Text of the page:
12 Responses to Ducks overdue for next major athletics scandal

  1. Dog says:

    Please note that the magnitude scale for the older earthquakes is not well known – its basically estimated from the sediment depth layers from core drilling the turbidity canyons (which are now easily seen in the latest Google Earth images off the Oregon coast). These canyons form when the continental shelf shakes like crazy and lots of sediment rolls down the continental slope (at high velocity) and carve these canyons. The magnitudes of the larger quakes could be higher (like around 9.5) for some occurrences.

    A very good article on all of this, which comes outside the normal channels, can be found here


    • uomatters says:

      It’s even harder to determine the timing and magnitude of athletic scandals, as we learned from Gottfredson’s cover-up.

  2. Hippo says:

    I would guess that the interarrival times for scandals, unlike earthquakes, is truly memoryless (exponential), since our institutional memory is so limited and responses so short-term.

  3. Zaq says:

    I have a serious question about earthquake prediction: is there any evidence of the imminent “big one” other than historical trends? This whole business seems a bit too inductive for me to really take the threat seriously, but I know nothing about earthquake science.

    With academic scandals we can deduce the data-generating process based on the incompetence of the administration. Can we do anything of the sort with earthquakes?

  4. Dog says:


    Two points

    1. Clearly there have been major earthquakes along the Cascadia zone and clearly the last one occurred on a longer timescale than
    the period between major quakes. So, statistically another one should strike now (now being now +/- 50 years).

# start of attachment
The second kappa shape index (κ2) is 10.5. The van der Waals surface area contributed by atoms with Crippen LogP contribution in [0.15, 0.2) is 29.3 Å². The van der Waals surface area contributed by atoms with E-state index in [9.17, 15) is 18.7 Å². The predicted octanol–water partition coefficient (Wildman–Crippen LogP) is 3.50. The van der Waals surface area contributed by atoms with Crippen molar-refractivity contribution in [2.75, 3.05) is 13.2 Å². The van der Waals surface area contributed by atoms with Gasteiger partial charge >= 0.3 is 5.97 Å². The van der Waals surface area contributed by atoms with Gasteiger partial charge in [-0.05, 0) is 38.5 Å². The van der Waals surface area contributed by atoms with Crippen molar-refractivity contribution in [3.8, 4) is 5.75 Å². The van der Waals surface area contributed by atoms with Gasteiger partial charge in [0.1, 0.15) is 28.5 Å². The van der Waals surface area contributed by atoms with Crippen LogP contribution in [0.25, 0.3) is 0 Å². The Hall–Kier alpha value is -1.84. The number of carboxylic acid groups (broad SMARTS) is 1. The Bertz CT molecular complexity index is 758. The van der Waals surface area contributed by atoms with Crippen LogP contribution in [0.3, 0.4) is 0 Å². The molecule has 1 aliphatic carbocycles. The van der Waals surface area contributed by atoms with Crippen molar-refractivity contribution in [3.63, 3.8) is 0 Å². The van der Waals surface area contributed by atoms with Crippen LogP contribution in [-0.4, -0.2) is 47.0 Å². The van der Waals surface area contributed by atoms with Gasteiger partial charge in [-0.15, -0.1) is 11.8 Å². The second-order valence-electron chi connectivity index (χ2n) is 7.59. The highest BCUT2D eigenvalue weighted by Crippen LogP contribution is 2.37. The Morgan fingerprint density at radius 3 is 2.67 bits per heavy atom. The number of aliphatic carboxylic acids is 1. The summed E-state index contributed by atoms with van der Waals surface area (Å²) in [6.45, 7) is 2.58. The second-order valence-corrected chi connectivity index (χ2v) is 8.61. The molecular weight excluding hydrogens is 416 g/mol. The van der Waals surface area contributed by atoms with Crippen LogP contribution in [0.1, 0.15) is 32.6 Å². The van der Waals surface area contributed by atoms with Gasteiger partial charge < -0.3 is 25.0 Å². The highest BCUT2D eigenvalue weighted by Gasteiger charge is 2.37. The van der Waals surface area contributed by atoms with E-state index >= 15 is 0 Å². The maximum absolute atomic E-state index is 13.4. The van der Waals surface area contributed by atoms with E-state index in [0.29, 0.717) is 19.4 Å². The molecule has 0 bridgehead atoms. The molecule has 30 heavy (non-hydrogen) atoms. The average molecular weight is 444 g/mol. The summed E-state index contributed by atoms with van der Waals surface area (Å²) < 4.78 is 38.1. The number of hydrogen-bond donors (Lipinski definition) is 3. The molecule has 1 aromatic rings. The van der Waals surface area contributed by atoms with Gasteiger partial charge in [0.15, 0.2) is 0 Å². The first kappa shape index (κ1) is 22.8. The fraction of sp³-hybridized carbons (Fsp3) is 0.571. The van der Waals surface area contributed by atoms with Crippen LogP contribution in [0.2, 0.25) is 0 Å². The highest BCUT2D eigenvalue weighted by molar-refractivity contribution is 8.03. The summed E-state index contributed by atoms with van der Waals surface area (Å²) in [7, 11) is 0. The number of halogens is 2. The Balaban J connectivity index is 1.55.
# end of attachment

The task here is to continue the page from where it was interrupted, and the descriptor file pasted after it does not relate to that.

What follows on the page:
2. Google on Cascadia Initiative to find that we have 12,000 sensors out there monitoring the plate for deformation as we are likely to have 2-3 weeks of advanced warning. In addition. there are current active volcanoes (undersea) on the main pressure ridge line, so the engine has not stopped.

  5. no_expert_on_earthquakes_but says:


    Regarding your first point: you seem to say that the arrival of earthquakes is not Poissonian (otherwise, the probability of the next earthquake would be independent of how long ago the previous one was). Are there papers on what the waiting time or arrival time distribution might be for this type of earthquakes?

    • Hippo says:

      The process is obviously non-Markovian. Tension in plates builds up over time, making the probability of an event depend greatly on distance to previous earthquake. I am too lazy to do a search, but yes there is huge literature saying that earthquakes do not follow a Poisson process.

  6. Dog says:

    One more reference

    this is a comprehensive statistical treatment of occurrences (over the last 10,000 years) that also focuses on the notable gaps between occurrences